Side view of the copper water pipes. The plastic tubing doesn't run the full length of the copper pipe, it's actually glued with araldite each end. Note to self: next time don't try silicone first. Not worth it. Leaks aren't fun.



    Side view of the water cooling. Another note to self - imperial 3/8" ID tube is not compatible with metric 9mm ID tube. It's only half a milimetre, but it will leak. This tubing was intended to be clear with red/green coolant - yeah right, you try finding red coolant one week out from xLAN.



    Copper pipe is wonderful stuff. You bend it by filling it up with sand and applying a gentle heat. I used a steel wheel off an old trolly jack to get the radius right.



    The alloy fins on the factory Thermaltake radiators (yeah, they look a lot better without that cheap-ass black enclosure box, eh?) are incredibly fragile, so I bored about a million holes in some copper sheet and attached it.



    Er yeah, final shot!



    Specs:

    Core 2 Quad Q6600 @ 3.5Ghz
    2GB DDR2-1066 RAM
    ASUS Striker II 780i motherboard
    2x 8800GT 512MB cards in SLI
    Enermax Liberty 500w PSU
    What's left of two Thermaltake Big Water kits

    Seven metres of brass strap
    One square metre each of walnut veneer and 0.5mm copper plate
    Over three hundred machine screws
    Four metres of 20x20mm pine, two metres of 10x10mm pine.
    About eighty hours solid work over a period of three months.

  2. Post
    #2
    O_O

  3. Post
    #3
    That's a Chieftec case sirs.

    HOT

    Got to say. 80 hours and it looks freaking amazing

  4. Post
    #4
    Where's the power button?

  5. Post
    #5
    Wow . That's commitment right there folks.

  6. Post
    #6
    Very nice
    han16
    Guest

  7. Post
    #7
    good work!

  8. Post
    #8
    Nice, I like it. It's good to see someone is actually using there hands and not their bank balance.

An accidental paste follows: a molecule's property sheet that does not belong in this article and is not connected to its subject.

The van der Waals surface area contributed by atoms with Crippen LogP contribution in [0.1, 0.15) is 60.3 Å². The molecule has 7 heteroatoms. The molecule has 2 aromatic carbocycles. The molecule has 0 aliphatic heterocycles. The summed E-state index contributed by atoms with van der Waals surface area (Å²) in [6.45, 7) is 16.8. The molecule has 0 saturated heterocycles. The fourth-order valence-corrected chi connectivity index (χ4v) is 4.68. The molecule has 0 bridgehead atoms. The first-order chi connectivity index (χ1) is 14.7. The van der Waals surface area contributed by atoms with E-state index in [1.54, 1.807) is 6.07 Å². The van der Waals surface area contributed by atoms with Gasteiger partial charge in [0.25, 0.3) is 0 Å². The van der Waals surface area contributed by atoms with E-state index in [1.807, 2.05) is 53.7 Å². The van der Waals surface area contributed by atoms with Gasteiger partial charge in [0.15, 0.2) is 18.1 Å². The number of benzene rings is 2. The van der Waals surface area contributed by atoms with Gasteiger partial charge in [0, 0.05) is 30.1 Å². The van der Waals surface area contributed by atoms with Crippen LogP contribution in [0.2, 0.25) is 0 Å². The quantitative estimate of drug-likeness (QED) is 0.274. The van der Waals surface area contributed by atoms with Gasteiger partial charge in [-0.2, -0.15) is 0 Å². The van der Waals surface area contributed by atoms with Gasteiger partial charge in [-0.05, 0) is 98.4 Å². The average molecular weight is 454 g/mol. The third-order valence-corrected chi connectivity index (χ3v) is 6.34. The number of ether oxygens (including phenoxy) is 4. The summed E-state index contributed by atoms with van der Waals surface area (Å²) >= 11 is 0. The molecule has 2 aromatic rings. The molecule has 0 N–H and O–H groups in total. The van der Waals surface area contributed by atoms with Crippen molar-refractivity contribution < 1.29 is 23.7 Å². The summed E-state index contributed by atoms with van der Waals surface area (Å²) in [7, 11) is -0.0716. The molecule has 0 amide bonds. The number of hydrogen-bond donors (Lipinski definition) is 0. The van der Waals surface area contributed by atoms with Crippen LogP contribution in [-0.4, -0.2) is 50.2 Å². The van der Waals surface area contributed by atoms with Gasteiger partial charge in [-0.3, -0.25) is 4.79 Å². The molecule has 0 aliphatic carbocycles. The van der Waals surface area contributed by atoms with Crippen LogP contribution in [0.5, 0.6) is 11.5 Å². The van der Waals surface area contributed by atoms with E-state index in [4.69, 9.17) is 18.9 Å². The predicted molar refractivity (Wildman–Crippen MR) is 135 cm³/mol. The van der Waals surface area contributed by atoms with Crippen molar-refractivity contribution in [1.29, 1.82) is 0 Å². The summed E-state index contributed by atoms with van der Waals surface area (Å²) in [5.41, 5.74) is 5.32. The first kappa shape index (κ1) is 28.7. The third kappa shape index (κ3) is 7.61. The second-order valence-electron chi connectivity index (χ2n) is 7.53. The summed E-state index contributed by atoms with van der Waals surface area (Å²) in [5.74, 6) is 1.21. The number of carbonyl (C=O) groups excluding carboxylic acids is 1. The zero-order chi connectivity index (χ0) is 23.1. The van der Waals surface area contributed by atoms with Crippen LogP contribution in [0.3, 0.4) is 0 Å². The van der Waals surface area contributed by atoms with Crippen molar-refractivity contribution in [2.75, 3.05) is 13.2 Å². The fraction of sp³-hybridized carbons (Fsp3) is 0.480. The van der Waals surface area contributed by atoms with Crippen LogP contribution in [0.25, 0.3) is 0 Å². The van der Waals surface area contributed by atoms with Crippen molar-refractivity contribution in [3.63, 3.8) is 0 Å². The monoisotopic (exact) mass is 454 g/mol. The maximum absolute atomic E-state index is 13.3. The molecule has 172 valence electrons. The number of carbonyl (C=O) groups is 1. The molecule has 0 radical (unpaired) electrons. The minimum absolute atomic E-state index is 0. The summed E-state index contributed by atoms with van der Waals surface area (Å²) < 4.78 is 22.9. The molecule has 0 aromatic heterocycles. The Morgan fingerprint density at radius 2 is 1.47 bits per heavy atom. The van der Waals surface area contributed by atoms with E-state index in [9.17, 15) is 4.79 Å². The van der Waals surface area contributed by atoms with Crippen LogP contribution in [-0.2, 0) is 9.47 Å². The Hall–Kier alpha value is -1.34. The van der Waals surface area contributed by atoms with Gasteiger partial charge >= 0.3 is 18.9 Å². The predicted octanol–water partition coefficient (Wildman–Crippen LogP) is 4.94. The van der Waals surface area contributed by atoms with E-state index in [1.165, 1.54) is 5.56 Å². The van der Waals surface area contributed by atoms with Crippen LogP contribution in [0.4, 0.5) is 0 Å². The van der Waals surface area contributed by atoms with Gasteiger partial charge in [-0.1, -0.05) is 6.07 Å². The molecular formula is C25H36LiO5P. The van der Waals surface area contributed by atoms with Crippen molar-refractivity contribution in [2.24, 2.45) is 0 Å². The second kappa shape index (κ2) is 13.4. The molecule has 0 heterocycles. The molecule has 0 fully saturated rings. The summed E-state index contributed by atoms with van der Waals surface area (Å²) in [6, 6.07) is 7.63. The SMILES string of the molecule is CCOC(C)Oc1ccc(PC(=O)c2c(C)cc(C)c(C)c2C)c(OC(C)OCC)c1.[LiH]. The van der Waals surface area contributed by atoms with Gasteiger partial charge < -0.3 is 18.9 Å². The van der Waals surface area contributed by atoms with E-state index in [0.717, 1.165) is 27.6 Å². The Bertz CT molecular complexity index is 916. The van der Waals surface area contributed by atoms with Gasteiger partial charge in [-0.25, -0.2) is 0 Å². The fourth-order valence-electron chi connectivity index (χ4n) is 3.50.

Although all that copper, would be worth loads. Is that a DD CDX pump?

  9. Post
    #9
    That looks like Bioshock theme case,

  10. Post
    #10
    Heh thanks chaps.

    paddo wrote:
    Where's the power button?
    You can see it just above the right tank in the last shot. Just the microswitch at this stage, will put a proper power button on when I get the time.

    Is that a DD CDX pump?
    Nah Thermaltake Big Water. Will go to DangerDen and 1/2" pipes with the next hardware upgrade that goes into it.

  11. Post
    #11

  12. Post
    #12
    very nice and well done !

  13. Post
    #13
    So sexy.

    How many man hours went into this?

    And how fast do the cogs turn?

    Good stuff

  14. Post
    #14
    That is awesome man, well done

    And he spent 80 hours on it camz

  15. Post
    #15
    ahh i see that little black box.

  16. Post
    #16
    Camz wrote:
    And how fast do the cogs turn?

    Good stuff
    They're 12v motors but only get about 5v through the PSU rail, so they spin at just the right speed. When I put a full 12v on them from a car batter charger they were so loud you'd have to shout to be heard next to them. Top unit draws ~700ma, lower unit draws ~500ma. Makes a nice whirring sound

  17. Post
    #17
    Deserves Hall of Fame or something. Jvj is awesome

  18. Post
    #18
    that is ****en rad.

  19. Post
    #19
    Mint work right there

  20. Post
    #20
    Very, very cool!

  21. Post
    #21
    Thanks guys - hey cool, I got linked from http://www.steampunkworkshop.com/ - wondered why this thread had nearly 8000 hits!

    Hey fellow steampunks!

  22. Post
    #22
    Nice mod dude!

  23. Post
    #23
    I got a stealthy picture of JVJ at xlan.


    Awesome mod.

  24. Post
    #24
    J`` wrote:
    I got a stealthy picture of JVJ at xlan.
    Doh!

    Heh was watching your team at the CS finals before the prizegiving. Resisted the urge to shout "HAX" very loudly at some of your shots

  25. Post
    #25
    if it was a chick, i'd screw it.